Wow! ALOT of very entitled guests! I’ve been in the service industry for 20 yrs, serving and bartending, and just a note from the incorrect article above, bartending isn’t harder, it’s actually much easier than serving, but bartenders profits are much higher. Wow, if all of you could work a day in our shoes and really hear yourselves. Some of you who have obviously never been in the customer service/service industry don’t know that’s it’s actually a REAL job. My co workers have families to support, mortgages, and bills like everyone else. We work incredibly hard to make the guest experience pleasant and memorable, and not just SERVE as is the job. Im sure I speak for lots of us when I say we go above and beyond only to be degraded and not tipped for our hard work. More times than I can count I’ve actually paid out of pocket to wait on tables. The tipout to the bartenders steep ( we tip on all sales food included, not just the drinks they make, as well as get their ice, run their food get glassware to them and anything else to help as its a huge team effort to give all diners a great experience) I don’t add gratuity if I don’t feel I’ve given my best service ever, and now with the new tax laws I won’t be adding it at all, as we are charged and receive only about a third of that gratuity again costing us money for the “pleasure” of dealing with self righteous, menu modifiers, order barkers, finger snappers, down right jerks who seem to forget that they are not our only table crisis or concern, all with a smile and efficient service. Remember we are SERVERS not SERVANTS or entertainers for that matter. Please if you’ve never worked in the industry don’t give your opinions on the matter. Guests seem to be increasingly more demanding and narcissistic remember we are people just like you, with financial needs to be met, most of us with college degrees, that didn’t help find that dream job or some of us just enjoy doing it for the truly kind guests that are out there, our regulars, our friends, the great people who keep our business afloat and for them we are truly grateful. As for the rest well I can only say I hope you do your research on behavior, and do some reading online there’s plenty out there on how to behave when dining, best for all parties involved. Despite what you may have heard the customer is most definitely not always right but we will continue to treat you as such, because that’s what we do. Please to all the kind guests keep up the good work or really just continue to be HUMAN! As for the rest. Learn restaurant etiquette and how to treat your equals. Thank you all for your time, again for the uneducated on the subject, there’s plenty out there now actually saying “bad guests create bad service” not to mention its just plain rude. Have some manners and tip appropriately, if not please enjoy all that fast food has to offer.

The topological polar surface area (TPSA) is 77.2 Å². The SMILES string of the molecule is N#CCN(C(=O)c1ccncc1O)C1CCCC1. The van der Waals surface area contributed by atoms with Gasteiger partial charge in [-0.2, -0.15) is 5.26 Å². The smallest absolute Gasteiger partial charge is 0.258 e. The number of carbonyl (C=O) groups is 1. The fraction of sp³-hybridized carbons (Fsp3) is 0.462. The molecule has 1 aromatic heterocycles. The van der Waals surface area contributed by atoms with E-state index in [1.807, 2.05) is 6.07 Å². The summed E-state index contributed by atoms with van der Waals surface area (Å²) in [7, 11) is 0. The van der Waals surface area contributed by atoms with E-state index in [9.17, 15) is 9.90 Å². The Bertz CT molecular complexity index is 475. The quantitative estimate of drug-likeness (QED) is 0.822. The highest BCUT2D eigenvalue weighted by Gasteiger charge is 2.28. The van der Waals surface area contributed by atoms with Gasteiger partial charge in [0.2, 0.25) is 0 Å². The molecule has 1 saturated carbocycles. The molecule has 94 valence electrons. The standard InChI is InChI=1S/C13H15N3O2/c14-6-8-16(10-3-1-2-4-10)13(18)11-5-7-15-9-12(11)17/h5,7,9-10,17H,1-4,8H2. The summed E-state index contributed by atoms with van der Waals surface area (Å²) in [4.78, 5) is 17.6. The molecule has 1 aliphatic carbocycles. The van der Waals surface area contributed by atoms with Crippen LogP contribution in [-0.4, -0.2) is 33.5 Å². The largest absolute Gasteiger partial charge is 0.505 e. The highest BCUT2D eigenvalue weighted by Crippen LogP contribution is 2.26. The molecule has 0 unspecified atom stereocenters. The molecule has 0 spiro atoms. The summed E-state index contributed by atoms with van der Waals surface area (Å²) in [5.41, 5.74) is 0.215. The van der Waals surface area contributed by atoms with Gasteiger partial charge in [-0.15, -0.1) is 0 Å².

• Focus503

      I don’t know that I’ve ever gotten a satisfactory explanation of why the gratuity % keeps increasing. The amount of the gratuity rises in absolute terms as the price of the meal rises, in addition to the fact that minimum wages keep going up.

      (I understand that the federal minimum wage for food service is something just over $2.00 an our which I find criminal btw and I wouldn’t live in a state like that)

    • mgio

      You should definitely leave a poor tip if you receive poor service. What is the point of tips then?? If everyone always had to tipped, it would be a hell of a lot easier just to get rid of the tip system and bump up the wages for servers and eliminate the whole system. The whole point of the tip system is that it gives the server an incentive to provide good service. But also note that in that countries like Japan, where tipping is unheard of, service is far far better than it is anywhere in the US.

    • leslie

      this is ridiculous the servers have to deal with customers clean up after customers and yes at the end of thr night the servsrs tip deveryone out so the tip should be 20% or more because they do deal with a lot of bs and hard work. ive done both serve and bartend and if the server makes more she or he will take care of the bartender with their wages

    • TexanPatriot2

      Don’t force patrons to handle your payroll costs.
      Ban tipping.
      Pay a proper wage and charge a proper price.

    • Kiera Freeman

      You stay at home and eat, and free up space for a guest who respects my position, appreciates my service and tips appropriately.

    • Kiera Freeman

      Please do not use anecdotal stories about foreign countries. In Europe, Japan, Australia and other modern societies, the servers are recognized as having a challenging job which requires a huge skill-set and paid accordingly ($20-$30/ hr.) Here, we are considered “trumped up servants”  who have to rely on the generosity of strangers to feed our family and pay our bills.

    • Kiera Freeman

      Mr. Winslow, based on your comments, I pity your significant other. You are a greedy, selfish, bastard with no sense of community, compassion or justice.